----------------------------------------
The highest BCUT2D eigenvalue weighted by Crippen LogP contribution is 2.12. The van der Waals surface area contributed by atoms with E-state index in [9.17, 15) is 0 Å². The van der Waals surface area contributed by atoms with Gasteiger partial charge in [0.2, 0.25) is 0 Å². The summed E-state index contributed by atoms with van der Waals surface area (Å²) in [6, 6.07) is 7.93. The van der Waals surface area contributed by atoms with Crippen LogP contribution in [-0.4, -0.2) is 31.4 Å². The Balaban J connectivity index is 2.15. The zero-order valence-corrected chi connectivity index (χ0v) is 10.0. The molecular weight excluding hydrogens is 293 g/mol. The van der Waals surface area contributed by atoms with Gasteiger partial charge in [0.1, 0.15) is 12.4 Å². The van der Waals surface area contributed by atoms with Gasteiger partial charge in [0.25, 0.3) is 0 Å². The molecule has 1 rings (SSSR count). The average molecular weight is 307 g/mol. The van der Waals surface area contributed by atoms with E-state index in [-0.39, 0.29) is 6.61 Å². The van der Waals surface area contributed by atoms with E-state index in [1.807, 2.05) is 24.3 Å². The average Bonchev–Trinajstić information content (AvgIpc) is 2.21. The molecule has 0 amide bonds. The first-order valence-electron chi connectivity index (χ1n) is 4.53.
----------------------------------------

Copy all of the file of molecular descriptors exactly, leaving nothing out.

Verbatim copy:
The highest BCUT2D eigenvalue weighted by Crippen LogP contribution is 2.12. The van der Waals surface area contributed by atoms with E-state index in [9.17, 15) is 0 Å². The van der Waals surface area contributed by atoms with Gasteiger partial charge in [0.2, 0.25) is 0 Å². The summed E-state index contributed by atoms with van der Waals surface area (Å²) in [6, 6.07) is 7.93. The van der Waals surface area contributed by atoms with Crippen LogP contribution in [-0.4, -0.2) is 31.4 Å². The Balaban J connectivity index is 2.15. The zero-order valence-corrected chi connectivity index (χ0v) is 10.0. The molecular weight excluding hydrogens is 293 g/mol. The van der Waals surface area contributed by atoms with Gasteiger partial charge in [0.1, 0.15) is 12.4 Å². The van der Waals surface area contributed by atoms with Gasteiger partial charge in [0.25, 0.3) is 0 Å². The molecule has 1 rings (SSSR count). The average molecular weight is 307 g/mol. The van der Waals surface area contributed by atoms with E-state index in [-0.39, 0.29) is 6.61 Å². The van der Waals surface area contributed by atoms with E-state index in [1.807, 2.05) is 24.3 Å². The average Bonchev–Trinajstić information content (AvgIpc) is 2.21. The molecule has 0 amide bonds. The first-order valence-electron chi connectivity index (χ1n) is 4.53.